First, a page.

The COVID-19 pandemic has helped spread another contagion – a rapid increase in cyber scams, attacks and fraud targeting vulnerable consumers and businesses across the globe. The FBI recently reported that it has started seeing about 3,000 to 4,000 complaints a day through its internet portal, up from about 1,000 complaints pre-coronavirus. The Federal Trade Commission reported that from January to April 2020 it received more than 18,000 fraud reports just related to COVID-19, with 46 percent reporting a financial loss. Losses from coronavirus-themed fraud alone in 2020 are approaching $13.5 million.
As COVID-19 has transformed the way people around the world are working, employers want to know how savvy their workforce is on common cybersecurity risks and what practices they follow to protect their home networks. To address these important questions, CyberScout in early February 2020 surveyed more than 1,000 US full-time workers and then conducted a follow up survey in early May 2020 of 250 US full-time workers to confirm if behaviors had changed since the onset of remote work and shelter-in-place orders. The survey revealed that the workforce is more concerned about cyber risks than they were early this year, and that many Americans are still not adopting basic cybersecurity best practices.
Just prior to widespread stay-at-home orders, most Americans were not aware of the prevalence of identity theft and were not aware that cybercriminals would seize on the coronavirus topic to attack millions across the globe.
- (52 percent) did not believe it was likely they would become a victim of identity theft in the next three years.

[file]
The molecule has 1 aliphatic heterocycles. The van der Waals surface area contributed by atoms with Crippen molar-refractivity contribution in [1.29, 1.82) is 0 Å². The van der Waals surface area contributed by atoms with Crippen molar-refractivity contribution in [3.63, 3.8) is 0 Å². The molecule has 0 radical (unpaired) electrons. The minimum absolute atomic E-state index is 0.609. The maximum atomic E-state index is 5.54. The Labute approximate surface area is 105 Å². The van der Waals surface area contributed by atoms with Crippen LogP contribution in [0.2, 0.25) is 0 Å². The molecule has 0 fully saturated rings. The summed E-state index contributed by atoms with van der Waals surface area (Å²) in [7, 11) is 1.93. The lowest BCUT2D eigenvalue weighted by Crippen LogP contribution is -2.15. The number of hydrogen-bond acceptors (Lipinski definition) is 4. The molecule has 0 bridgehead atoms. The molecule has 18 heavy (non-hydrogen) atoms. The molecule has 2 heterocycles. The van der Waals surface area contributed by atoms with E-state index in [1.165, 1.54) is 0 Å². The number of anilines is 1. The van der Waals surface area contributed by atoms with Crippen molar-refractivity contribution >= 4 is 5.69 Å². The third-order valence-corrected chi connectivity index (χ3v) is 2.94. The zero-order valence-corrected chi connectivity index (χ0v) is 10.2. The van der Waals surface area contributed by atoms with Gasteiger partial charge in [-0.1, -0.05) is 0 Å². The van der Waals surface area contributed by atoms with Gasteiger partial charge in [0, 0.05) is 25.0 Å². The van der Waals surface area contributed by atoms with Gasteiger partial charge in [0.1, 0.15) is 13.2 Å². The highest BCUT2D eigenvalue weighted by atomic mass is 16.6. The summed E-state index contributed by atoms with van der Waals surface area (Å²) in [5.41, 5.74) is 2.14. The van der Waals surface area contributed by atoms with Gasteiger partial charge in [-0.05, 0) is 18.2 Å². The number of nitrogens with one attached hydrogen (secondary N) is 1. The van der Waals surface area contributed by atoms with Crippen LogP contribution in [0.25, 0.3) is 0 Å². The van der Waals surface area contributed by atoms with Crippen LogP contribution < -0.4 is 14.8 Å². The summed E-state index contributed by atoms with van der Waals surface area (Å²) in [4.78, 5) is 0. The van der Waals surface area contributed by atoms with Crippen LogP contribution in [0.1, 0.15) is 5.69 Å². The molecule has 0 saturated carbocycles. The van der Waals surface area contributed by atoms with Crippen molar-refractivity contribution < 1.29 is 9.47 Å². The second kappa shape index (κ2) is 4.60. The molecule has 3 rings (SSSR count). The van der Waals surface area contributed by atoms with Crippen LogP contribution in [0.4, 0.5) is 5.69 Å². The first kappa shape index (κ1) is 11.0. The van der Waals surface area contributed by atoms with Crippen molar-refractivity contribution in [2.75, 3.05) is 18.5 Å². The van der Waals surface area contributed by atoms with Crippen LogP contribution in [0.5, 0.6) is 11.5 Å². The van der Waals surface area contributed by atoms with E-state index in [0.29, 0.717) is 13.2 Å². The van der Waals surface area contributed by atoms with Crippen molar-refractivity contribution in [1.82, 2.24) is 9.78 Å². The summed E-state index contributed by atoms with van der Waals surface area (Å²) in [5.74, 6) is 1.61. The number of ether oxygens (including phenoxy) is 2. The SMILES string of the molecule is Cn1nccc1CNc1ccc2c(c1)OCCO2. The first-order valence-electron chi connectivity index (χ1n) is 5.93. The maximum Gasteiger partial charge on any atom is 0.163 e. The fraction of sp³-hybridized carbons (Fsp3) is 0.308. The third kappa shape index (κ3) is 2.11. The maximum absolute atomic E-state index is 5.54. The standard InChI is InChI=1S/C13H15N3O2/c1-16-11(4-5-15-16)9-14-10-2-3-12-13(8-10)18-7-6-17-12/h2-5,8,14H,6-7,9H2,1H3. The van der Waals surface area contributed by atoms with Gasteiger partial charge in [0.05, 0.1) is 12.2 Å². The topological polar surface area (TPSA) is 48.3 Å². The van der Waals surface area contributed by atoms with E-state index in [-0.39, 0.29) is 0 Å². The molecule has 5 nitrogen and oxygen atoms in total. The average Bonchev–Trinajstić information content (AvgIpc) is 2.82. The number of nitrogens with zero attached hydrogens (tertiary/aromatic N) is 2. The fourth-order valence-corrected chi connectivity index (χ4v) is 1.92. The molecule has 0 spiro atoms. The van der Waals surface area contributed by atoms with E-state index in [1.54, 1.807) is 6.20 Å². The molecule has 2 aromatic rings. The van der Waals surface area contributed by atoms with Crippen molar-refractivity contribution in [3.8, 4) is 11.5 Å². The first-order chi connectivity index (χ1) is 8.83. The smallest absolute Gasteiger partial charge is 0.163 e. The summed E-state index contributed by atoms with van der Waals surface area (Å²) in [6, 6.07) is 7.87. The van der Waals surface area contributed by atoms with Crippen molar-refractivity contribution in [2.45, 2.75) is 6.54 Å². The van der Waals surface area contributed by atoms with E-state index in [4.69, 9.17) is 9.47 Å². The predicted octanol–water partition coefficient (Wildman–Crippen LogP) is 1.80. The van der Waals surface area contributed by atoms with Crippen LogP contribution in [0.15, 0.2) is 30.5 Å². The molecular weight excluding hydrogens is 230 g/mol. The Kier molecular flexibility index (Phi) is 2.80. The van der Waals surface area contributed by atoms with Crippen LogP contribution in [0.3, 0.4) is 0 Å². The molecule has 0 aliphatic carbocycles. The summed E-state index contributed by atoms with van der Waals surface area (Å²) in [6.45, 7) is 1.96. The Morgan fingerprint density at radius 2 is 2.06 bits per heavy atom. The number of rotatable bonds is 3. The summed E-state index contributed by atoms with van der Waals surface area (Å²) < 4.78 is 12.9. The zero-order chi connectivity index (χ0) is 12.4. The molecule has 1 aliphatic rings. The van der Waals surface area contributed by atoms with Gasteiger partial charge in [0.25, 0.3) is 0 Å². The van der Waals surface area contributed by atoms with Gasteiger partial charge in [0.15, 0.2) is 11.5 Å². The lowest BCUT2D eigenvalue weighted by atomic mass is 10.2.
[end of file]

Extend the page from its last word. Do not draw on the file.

- 55 percent believed it was somewhat or very unlikely their financial accounts would ever be hacked.
Now, with widespread stay-at-home orders in place and an increase in reported fraud nationwide, Americans have been much more aware of the cyber risks and likelihood of attack.
- More than 57 percent of respondents now believe it is very or somewhat likely they will become a victim of identity theft (16 percent increase) in the near future.
- 55 percent now believe it is somewhat or very likely they will fall victim to financial account hacking (22 percent increase) in the near future.
Americans are experiencing a significant increase in concern about financial account hacking.
- 20 percent of Americans believe it is very likely they will experience financial account hacking in the near future.
Post-pandemic, use of stronger passwords is the top behavior change a majority of Americans are following.
- More than half (52 percent) of respondents noted they are using strong passwords since the onset.
Despite this improvement, less than half of the American workforce is keeping software updated and only 25 percent are using a VPN to strengthen home network security which is a risk to businesses during the shelter in place order.
- 42 percent are keeping software updated.
- 25 percent are using a virtual private network to strengthen home network security.
“Consumers and businesses were under siege from cyber threats before the pandemic, but lack of awareness combined with a sense that there was little they could do to stop sophisticated hackers and identity thieves caused millions of Americans to not take cybersecurity seriously,” said Jennifer Leuer, Chief Executive Officer, CyberScout. “Enter COVID-19 and criminals are abusing any and every angle they can to steal federal relief funds, divert tax refunds, compromise business systems or con consumers out of money. In the cybersecurity community we continue to struggle with a ‘it won’t happen to me’ mentality from businesses and consumers alike, but COVID-19’s cyberthreat landscape has proven how important it is for people to protect themselves.”
– Jennifer Leuer, Chief Executive Officer, CyberScout